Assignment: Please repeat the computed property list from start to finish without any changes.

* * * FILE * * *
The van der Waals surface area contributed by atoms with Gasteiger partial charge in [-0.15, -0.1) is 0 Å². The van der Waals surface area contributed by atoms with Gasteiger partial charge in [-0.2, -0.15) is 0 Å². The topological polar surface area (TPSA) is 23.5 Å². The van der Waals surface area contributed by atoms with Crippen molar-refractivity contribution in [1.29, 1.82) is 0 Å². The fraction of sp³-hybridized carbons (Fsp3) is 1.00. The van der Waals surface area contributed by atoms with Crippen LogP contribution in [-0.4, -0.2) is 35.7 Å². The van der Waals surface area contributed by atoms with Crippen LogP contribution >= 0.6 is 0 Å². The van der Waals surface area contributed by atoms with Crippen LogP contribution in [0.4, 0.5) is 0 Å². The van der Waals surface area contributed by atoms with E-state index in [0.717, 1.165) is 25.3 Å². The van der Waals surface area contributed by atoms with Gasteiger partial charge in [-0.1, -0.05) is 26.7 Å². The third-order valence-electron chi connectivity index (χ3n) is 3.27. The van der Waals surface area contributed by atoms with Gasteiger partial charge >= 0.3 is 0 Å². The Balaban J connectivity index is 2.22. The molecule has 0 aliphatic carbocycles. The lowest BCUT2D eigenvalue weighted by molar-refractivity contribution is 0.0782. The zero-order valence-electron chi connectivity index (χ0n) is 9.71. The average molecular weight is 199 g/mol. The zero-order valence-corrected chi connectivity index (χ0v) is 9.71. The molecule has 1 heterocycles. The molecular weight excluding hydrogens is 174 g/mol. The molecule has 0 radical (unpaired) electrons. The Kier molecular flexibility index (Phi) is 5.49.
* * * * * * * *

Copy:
The van der Waals surface area contributed by atoms with Gasteiger partial charge in [-0.15, -0.1) is 0 Å². The van der Waals surface area contributed by atoms with Gasteiger partial charge in [-0.2, -0.15) is 0 Å². The topological polar surface area (TPSA) is 23.5 Å². The van der Waals surface area contributed by atoms with Crippen molar-refractivity contribution in [1.29, 1.82) is 0 Å². The fraction of sp³-hybridized carbons (Fsp3) is 1.00. The van der Waals surface area contributed by atoms with Crippen LogP contribution in [-0.4, -0.2) is 35.7 Å². The van der Waals surface area contributed by atoms with Crippen LogP contribution >= 0.6 is 0 Å². The van der Waals surface area contributed by atoms with Crippen LogP contribution in [0.4, 0.5) is 0 Å². The van der Waals surface area contributed by atoms with E-state index in [0.717, 1.165) is 25.3 Å². The van der Waals surface area contributed by atoms with Gasteiger partial charge in [-0.1, -0.05) is 26.7 Å². The third-order valence-electron chi connectivity index (χ3n) is 3.27. The van der Waals surface area contributed by atoms with Gasteiger partial charge >= 0.3 is 0 Å². The Balaban J connectivity index is 2.22. The molecule has 0 aliphatic carbocycles. The lowest BCUT2D eigenvalue weighted by molar-refractivity contribution is 0.0782. The zero-order valence-electron chi connectivity index (χ0n) is 9.71. The average molecular weight is 199 g/mol. The zero-order valence-corrected chi connectivity index (χ0v) is 9.71. The molecule has 1 heterocycles. The molecular weight excluding hydrogens is 174 g/mol. The molecule has 0 radical (unpaired) electrons. The Kier molecular flexibility index (Phi) is 5.49.